As Generation X’s love affair with MTV continues to wane, a part of me still keeps going back, giving the network just one more chance to prove to me that they’re worthy of my time. And I continue to shake my head.
This week after much ballyhoo about the new season, I gave “The Buried Life: What Do You Want To Do Before You Die?” a shot. The show follows four male college friends who drive around the country attempting to complete all 100 things on their do-before-I-die list. Allegedly the show was picked up to help MTV make a major shift in their programming, away from the nonsense reality programming they’ve been known for of late, and toward a more socially conscious media. In fact, the show was nominated for a Do Something award for its efforts in encouraging the pursuit of life goals. Sounds promising, doesn’t it?
Let’s take a look-see at a few of the things on these guys’ bucket list:
#62 Steal a lock of Robert Pattinson’s hair
#36 Street fight
#54 Make a million dollars
#27 Marry a stranger in Las Vegas
What exactly about those four goals is socially conscious? One is mayhem, one is personal assault and theft, and one is nothing but pure selfishness. The last one, though, is not only NOT socially conscious, it also makes a complete mockery of the fight that millions of gay Americans have struggled with for years. Going to Las Vegas purely to find a stranger to marry (with the assumed immediate annulment) is spitting in the face of all gay Americans. In effect it says, “Look what we can do and then throw away when it becomes boring.” It’s like buying a feast in front of a homeless person, taking one bite, then dumping it in the trash.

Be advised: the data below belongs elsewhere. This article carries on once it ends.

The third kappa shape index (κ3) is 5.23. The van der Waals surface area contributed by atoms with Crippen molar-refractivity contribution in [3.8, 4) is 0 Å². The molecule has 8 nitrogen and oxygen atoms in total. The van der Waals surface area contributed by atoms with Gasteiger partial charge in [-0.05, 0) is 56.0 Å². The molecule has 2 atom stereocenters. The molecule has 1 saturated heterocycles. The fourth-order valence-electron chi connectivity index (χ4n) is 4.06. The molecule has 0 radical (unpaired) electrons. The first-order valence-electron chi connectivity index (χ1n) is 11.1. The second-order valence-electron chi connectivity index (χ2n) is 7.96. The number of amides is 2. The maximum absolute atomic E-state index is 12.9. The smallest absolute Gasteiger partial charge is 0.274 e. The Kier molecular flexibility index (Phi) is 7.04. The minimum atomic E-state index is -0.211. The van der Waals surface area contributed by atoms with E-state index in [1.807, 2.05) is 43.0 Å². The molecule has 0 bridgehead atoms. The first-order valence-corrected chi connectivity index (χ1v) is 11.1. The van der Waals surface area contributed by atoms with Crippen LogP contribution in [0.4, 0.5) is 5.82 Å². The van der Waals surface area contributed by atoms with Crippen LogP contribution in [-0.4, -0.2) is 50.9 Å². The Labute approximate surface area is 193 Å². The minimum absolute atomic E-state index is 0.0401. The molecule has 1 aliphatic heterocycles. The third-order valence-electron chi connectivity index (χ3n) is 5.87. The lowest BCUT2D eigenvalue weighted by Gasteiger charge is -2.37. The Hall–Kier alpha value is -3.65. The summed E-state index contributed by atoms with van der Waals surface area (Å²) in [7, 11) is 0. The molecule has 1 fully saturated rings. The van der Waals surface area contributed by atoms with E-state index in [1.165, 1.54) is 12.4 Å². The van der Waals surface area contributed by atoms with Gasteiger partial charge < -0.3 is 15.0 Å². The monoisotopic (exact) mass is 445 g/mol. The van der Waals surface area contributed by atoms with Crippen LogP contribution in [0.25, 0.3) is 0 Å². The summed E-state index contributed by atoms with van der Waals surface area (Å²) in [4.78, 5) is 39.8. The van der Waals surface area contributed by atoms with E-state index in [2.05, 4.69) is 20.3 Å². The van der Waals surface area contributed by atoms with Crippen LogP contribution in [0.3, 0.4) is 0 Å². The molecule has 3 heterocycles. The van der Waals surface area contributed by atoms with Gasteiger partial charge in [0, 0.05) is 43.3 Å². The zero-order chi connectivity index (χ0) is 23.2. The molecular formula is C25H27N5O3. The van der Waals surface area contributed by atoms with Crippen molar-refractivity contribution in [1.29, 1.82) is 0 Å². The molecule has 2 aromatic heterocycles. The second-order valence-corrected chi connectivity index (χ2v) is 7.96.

Until recently I was ambivalent about gay marriage. I wasn’t against it, but I really had no internal push to fight for it, either. Depending on the day and my mood, I could see the arguments from both sides. But when I watched this ridiculous spectacle of young 20-somethings herding unsuspecting women in the casino to “interview” with the determined groom-to-be (who was so drunk that at least one girl had to extricate herself from his inebriated grope), it dawned on me just how unbalanced our marriage laws are.
There is nothing stopping this idiot or others like him from legally marrying a complete stranger on a whim, so long as the two participants are of opposite sexes. There is no test, and there is no qualifying background check. Pay a hundred bucks and sign your name a few times, you’re married. You are now granted all the benefits and privileges assumed in marriage.
Yet, two women in a committed 15-year relationship cannot attain this privilege. The law sees them as somehow inferior, unable to uphold the sanctity of such a union, not worthy of the legal benefits that accompany marriage.
As the show progressed, Dave the protagonist did find a willing girl, an 18-year-old casino pool lifeguard named Michelle.
Her puzzled and shocked reaction to Dave’s proposal conveyed that she only said ‘yes’ because cameras were on her. Yet she donned a wedding gown and veil, Dave’s fellow bus-mate wore his best penguin suit (this is not a euphemism for a tuxedo, he wore an actual penguin costume…again, taking this whole marriage thing extremely seriously), and some dude walked the bride down the aisle. The two strangers were legally married. No muss, no fuss. No forethought. No plan.
Even without my inclusion of the debate over gay marriage, this episode of The Buried Life was insulting to my intelligence. Once again MTV has made me want an hour of my life back.
As the episode fades to black, Dave is on the phone with his mom. He tells her just got married in Vegas. Mom says, “You know I feel that marriage is sacred. I’m going to go throw up now.” Listen to your mother, Dave.